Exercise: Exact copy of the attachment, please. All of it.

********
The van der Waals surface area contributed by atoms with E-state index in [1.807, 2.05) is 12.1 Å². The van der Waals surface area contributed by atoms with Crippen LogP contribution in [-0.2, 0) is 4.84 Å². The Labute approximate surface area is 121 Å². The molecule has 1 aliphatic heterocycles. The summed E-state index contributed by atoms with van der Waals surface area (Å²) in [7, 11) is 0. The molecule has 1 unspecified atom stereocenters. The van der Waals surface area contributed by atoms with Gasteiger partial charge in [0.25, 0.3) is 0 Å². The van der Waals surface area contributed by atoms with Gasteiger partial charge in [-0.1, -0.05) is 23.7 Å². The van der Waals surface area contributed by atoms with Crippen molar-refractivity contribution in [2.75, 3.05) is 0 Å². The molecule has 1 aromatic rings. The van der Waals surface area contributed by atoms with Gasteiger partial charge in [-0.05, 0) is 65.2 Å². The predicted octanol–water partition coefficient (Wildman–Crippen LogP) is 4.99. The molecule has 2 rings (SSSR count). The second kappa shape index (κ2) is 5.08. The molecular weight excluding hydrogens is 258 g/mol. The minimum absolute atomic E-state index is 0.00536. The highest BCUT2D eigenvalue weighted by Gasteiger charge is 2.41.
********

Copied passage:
The van der Waals surface area contributed by atoms with E-state index in [1.807, 2.05) is 12.1 Å². The van der Waals surface area contributed by atoms with Crippen LogP contribution in [-0.2, 0) is 4.84 Å². The Labute approximate surface area is 121 Å². The molecule has 1 aliphatic heterocycles. The summed E-state index contributed by atoms with van der Waals surface area (Å²) in [7, 11) is 0. The molecule has 1 unspecified atom stereocenters. The van der Waals surface area contributed by atoms with Gasteiger partial charge in [0.25, 0.3) is 0 Å². The van der Waals surface area contributed by atoms with Gasteiger partial charge in [-0.1, -0.05) is 23.7 Å². The van der Waals surface area contributed by atoms with Crippen molar-refractivity contribution in [2.75, 3.05) is 0 Å². The molecule has 1 aromatic rings. The van der Waals surface area contributed by atoms with Gasteiger partial charge in [-0.05, 0) is 65.2 Å². The predicted octanol–water partition coefficient (Wildman–Crippen LogP) is 4.99. The molecule has 2 rings (SSSR count). The second kappa shape index (κ2) is 5.08. The molecular weight excluding hydrogens is 258 g/mol. The minimum absolute atomic E-state index is 0.00536. The highest BCUT2D eigenvalue weighted by Gasteiger charge is 2.41.